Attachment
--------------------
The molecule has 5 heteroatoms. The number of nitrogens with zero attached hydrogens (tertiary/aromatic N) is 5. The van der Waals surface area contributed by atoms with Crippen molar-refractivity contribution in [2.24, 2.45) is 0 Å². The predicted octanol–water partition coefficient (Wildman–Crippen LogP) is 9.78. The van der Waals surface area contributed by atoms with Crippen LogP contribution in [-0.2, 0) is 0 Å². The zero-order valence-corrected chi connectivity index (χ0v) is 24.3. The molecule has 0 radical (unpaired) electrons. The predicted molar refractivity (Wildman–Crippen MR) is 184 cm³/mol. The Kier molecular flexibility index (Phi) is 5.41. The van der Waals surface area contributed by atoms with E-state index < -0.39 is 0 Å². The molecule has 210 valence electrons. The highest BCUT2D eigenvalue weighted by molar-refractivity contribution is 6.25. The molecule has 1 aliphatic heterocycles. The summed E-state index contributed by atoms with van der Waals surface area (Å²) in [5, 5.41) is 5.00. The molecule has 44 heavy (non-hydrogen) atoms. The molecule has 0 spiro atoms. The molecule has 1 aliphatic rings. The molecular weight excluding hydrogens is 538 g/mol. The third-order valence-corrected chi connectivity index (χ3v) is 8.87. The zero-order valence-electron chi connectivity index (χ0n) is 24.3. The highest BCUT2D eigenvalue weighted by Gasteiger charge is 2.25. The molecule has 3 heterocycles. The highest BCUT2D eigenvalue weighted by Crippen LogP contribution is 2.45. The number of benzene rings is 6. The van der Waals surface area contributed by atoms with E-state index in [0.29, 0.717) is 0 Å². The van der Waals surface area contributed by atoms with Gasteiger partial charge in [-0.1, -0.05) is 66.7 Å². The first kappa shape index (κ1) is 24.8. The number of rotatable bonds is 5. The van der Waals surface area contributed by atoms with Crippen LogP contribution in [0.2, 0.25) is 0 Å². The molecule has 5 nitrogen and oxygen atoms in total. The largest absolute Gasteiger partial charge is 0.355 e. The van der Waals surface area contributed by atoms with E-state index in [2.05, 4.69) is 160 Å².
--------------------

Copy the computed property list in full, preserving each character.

The molecule has 5 heteroatoms. The number of nitrogens with zero attached hydrogens (tertiary/aromatic N) is 5. The van der Waals surface area contributed by atoms with Crippen molar-refractivity contribution in [2.24, 2.45) is 0 Å². The predicted octanol–water partition coefficient (Wildman–Crippen LogP) is 9.78. The van der Waals surface area contributed by atoms with Crippen LogP contribution in [-0.2, 0) is 0 Å². The zero-order valence-corrected chi connectivity index (χ0v) is 24.3. The molecule has 0 radical (unpaired) electrons. The predicted molar refractivity (Wildman–Crippen MR) is 184 cm³/mol. The Kier molecular flexibility index (Phi) is 5.41. The van der Waals surface area contributed by atoms with E-state index < -0.39 is 0 Å². The molecule has 210 valence electrons. The highest BCUT2D eigenvalue weighted by molar-refractivity contribution is 6.25. The molecule has 1 aliphatic heterocycles. The summed E-state index contributed by atoms with van der Waals surface area (Å²) in [5, 5.41) is 5.00. The molecule has 44 heavy (non-hydrogen) atoms. The molecule has 0 spiro atoms. The molecule has 1 aliphatic rings. The molecular weight excluding hydrogens is 538 g/mol. The third-order valence-corrected chi connectivity index (χ3v) is 8.87. The zero-order valence-electron chi connectivity index (χ0n) is 24.3. The highest BCUT2D eigenvalue weighted by Gasteiger charge is 2.25. The molecule has 3 heterocycles. The highest BCUT2D eigenvalue weighted by Crippen LogP contribution is 2.45. The number of benzene rings is 6. The van der Waals surface area contributed by atoms with E-state index in [0.29, 0.717) is 0 Å². The van der Waals surface area contributed by atoms with Gasteiger partial charge in [-0.1, -0.05) is 66.7 Å². The first kappa shape index (κ1) is 24.8. The number of rotatable bonds is 5. The van der Waals surface area contributed by atoms with Crippen LogP contribution in [0.2, 0.25) is 0 Å². The molecule has 5 nitrogen and oxygen atoms in total. The largest absolute Gasteiger partial charge is 0.355 e. The van der Waals surface area contributed by atoms with E-state index in [2.05, 4.69) is 160 Å².